What if I still owe money on a first or second mortgage?
You may still be eligible. In fact, many people refinance their existing mortgage(s) with a reverse mortgage in order to substantially reduce their monthly bills. Proceeds from your reverse mortgage would first be used to pay off any existing mortgage(s). This means the balance of your existing mortgage(s) will be added to the balance of your reverse mortgage.
How much money can I get?
The specific amount depends on several factors, including:
- Your age
- The type of reverse mortgage you select
- Current interest rates
- Appraised value of your home
- Federal Housing Administration (FHA) lending limits
- Appraised value of your home
HUD also regulates the amount of money that can be withdrawn during the first year of your reverse mortgage. This is to help preserve your home equity for a longer period of time.
Click here to discover how much you may qualify for.
How can I receive the funds from a reverse mortgage?
One of the major benefits of a reverse mortgage is its flexibility, including a number of choices for how you receive your funds:
- Lump sum
- Monthly advances (either for a fixed length of time, or as long as you live in the home)
- Line of credit (take funds when you need them)
You can also choose a combination of methods|| — whatever best meets your financial needs.
How is a reverse mortgage different from a traditional home equity loan or home equity line of credit (HELOC)?
With a traditional home equity loan or HELOC, you must make mandatory monthly principal and interest payments on the balance while you live in the home. A reverse mortgage has a flexible repayment feature. You can pay as much or as little as you like each month toward principal and interest, or make no monthly loan payment at all.
As with any mortgage, you must meet your loan obligations, keeping current with property taxes, insurance, and maintenance.
Check out this side-by-side comparison chart to learn more.
Can I refinance my existing mortgage, home equity loan, or other debts with a reverse mortgage?
Yes. For many homeowners 60* and older who are looking to refinance their mortgage(s) or consolidate debt to reduce their monthly bills, a reverse mortgage can be a more suitable solution. That’s because a reverse mortgage has a flexible repayment feature, which puts you in control of how much you pay toward your principal and interest each month. For as long as you live in the home, you can choose to pay as much as little as you like, or make no monthly loan payment at all — freeing up money for other purposes. As with any mortgage, you must meet your loan obligations, keeping current with property taxes, insurance, and maintenance.
Will I be taxed on my reverse mortgage proceeds?
Typically, reverse mortgage loan funds are not subject to income tax. Contact your tax advisor for additional details.
Will a reverse mortgage affect my government benefits?
The funds from a reverse mortgage generally do not affect regular Social Security or Medicare benefits. However, needs-based benefits, such as Medicaid and Supplemental Security Income (SSI), may be impacted. Please contact a financial professional or government benefits specialist about your particular situation.
How can I use the proceeds?
Use the proceeds for the things you need and want. Some examples of how borrowers in my home state are using funds include:
- Refinancing an existing mortgage(s) to improve cash flow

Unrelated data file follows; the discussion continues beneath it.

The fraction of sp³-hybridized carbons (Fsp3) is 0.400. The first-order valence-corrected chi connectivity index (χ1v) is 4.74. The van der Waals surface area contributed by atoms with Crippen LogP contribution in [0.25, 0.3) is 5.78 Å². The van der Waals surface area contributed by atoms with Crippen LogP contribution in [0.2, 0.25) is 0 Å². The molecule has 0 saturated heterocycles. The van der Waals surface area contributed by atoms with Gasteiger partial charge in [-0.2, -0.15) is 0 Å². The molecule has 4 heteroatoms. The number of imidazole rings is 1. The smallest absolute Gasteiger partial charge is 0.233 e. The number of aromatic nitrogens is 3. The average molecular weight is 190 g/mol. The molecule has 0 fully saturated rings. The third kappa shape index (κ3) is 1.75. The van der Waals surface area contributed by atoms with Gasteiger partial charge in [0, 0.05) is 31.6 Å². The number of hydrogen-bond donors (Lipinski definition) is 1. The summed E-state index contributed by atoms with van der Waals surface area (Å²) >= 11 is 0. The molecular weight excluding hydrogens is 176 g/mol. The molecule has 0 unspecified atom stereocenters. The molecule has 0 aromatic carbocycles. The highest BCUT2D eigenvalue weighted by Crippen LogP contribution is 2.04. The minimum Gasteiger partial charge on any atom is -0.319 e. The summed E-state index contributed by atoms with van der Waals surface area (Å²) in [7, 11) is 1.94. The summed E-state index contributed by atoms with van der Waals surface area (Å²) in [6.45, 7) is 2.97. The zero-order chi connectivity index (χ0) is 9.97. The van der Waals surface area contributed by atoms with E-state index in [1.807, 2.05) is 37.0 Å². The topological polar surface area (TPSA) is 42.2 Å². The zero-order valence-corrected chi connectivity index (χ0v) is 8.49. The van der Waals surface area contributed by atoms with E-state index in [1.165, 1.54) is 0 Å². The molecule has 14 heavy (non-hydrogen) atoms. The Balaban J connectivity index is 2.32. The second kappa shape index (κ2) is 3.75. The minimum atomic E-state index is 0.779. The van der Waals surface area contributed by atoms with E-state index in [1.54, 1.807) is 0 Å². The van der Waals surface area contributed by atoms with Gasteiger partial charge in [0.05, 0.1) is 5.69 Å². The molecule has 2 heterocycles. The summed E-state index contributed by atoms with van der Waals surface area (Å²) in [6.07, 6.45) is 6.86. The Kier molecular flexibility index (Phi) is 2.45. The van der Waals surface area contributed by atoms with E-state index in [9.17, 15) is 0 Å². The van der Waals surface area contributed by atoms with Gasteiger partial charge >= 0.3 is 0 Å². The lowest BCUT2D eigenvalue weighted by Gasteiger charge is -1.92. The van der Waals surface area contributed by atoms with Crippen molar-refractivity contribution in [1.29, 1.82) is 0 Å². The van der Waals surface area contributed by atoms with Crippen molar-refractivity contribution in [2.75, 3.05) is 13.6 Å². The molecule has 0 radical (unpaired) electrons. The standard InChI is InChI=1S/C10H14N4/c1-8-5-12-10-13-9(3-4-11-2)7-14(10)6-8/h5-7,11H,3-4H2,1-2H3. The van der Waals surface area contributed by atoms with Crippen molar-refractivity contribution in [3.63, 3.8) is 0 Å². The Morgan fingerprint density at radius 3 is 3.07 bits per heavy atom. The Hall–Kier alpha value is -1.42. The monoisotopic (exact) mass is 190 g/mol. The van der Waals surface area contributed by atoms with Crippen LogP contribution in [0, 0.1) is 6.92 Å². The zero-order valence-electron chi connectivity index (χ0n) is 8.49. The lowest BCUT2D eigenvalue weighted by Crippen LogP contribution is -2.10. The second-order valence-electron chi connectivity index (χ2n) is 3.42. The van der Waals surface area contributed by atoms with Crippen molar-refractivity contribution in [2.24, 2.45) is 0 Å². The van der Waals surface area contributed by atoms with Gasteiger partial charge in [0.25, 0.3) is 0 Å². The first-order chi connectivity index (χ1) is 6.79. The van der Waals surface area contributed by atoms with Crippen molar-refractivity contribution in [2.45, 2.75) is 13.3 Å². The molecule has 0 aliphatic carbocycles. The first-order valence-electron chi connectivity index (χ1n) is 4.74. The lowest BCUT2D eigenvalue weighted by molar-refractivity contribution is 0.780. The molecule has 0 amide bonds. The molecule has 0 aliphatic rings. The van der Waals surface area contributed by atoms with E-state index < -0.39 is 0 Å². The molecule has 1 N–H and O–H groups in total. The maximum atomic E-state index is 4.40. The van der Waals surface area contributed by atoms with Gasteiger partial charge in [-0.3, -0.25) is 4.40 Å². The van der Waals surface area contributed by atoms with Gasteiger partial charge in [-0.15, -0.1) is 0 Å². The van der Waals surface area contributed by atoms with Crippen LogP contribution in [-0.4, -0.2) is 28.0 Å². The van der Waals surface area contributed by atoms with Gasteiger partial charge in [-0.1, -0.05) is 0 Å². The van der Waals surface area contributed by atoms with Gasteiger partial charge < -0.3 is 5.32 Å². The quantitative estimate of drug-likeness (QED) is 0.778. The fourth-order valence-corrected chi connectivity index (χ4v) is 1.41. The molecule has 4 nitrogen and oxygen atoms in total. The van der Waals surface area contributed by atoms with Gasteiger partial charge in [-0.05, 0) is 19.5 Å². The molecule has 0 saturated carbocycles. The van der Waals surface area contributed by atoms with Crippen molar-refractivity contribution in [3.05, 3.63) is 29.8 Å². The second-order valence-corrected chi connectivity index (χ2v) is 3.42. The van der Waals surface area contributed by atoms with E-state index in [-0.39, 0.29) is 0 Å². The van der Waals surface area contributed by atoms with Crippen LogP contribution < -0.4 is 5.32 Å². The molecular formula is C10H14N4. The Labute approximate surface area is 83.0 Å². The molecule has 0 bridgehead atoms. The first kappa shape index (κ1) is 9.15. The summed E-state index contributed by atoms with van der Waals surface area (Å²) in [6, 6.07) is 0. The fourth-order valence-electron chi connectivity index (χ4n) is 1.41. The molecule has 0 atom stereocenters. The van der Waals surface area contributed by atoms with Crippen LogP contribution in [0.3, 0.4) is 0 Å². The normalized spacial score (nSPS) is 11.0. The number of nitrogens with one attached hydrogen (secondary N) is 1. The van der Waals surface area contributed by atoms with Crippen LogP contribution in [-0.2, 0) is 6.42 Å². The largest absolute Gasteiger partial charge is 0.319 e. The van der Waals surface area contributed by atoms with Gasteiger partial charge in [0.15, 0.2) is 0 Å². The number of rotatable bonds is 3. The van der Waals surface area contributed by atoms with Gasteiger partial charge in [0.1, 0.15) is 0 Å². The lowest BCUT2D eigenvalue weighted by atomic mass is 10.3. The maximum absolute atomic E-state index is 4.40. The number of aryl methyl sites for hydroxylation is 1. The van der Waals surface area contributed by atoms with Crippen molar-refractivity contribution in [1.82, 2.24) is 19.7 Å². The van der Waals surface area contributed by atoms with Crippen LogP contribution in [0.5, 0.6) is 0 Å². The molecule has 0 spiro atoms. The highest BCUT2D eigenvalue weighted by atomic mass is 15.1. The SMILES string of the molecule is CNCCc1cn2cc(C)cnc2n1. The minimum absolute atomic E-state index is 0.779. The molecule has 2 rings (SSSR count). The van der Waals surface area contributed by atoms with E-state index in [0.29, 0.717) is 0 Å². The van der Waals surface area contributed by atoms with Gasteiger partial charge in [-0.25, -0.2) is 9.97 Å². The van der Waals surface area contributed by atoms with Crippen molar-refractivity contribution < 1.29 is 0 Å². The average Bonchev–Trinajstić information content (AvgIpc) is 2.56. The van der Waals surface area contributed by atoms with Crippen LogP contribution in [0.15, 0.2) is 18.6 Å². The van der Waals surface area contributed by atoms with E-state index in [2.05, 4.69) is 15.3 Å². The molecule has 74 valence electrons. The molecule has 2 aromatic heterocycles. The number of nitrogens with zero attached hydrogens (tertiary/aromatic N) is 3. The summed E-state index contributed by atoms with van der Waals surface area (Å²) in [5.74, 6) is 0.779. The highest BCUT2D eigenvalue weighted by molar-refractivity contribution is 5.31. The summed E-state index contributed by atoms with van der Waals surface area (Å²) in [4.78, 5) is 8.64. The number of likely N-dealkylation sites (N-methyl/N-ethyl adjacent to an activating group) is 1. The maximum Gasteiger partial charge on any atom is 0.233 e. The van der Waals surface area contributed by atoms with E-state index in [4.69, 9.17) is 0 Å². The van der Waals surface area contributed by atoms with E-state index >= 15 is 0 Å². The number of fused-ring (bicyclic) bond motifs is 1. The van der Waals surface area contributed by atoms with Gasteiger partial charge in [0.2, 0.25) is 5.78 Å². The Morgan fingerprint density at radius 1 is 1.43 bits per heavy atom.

- Consolidating debts to reduce monthly bill payments
- Buying a home
- Making home renovations
- Funding home health care
Can I use a reverse mortgage to purchase a home?
Yes, with the HECM (Home Equity Conversion Mortgage) For Purchase loan, qualified borrowers can use their loan proceeds to buy a home that better suits their needs and lifestyle. It’s a home financing option that can make it easier for buyers 60* and older to afford the home they want, while preserving more of their savings.
Are interest rates fixed or variable?
Reverse mortgages are available with either fixed or variable rates. Borrowers who elect a fixed-rate loan will receive their funds as a single disbursement lump sum. A lump sum disbursement is also available with an adjustable rate. A line of credit and monthly advances have an adjustable rate.
Can a reverse mortgage be refinanced?
Yes, refinancing is possible. This option may be to your advantage if your home increases in value, making more funds available.
Will I have to pay any fees?
With the exception of a fee for government-required reverse mortgage counseling, most of the fees associated with a reverse mortgage can be financed with your loan, so there’s no immediate out-of-pocket cost. The costs are added to the loan amount (“principal”) and paid along with the accrued interest when the loan becomes due. Depending on the loan option you choose, these fees may include an origination fee, closing costs, a mortgage insurance premium (required for HECM loans) and a monthly servicing fee.
What has to be repaid when the loan becomes due?
You’ll repay the loan balance, any fees that have been added, and the accrued interest. Homeowners (or their heirs) usually choose to do this through the sale of the home or other assets. Repaying the loan by refinancing through a conventional mortgage is also an option. The non-recourse feature of the loan ensures that you’ll never owe more than the home is worth when the loan is repaid.
When will the principal and interest charges become due?
The loan must be paid in full when one of the following occurs:
- A “maturity event” — the loan becomes due and payable when the home is sold, or the borrower or qualified non-borrowing spouse no longer occupies the home as their principal residence (e.g., passes away, moves out)
- You fail to pay property taxes or homeowners insurance.
- You let the property deteriorate beyond what is considered reasonable wear and tear, and do not correct the problem.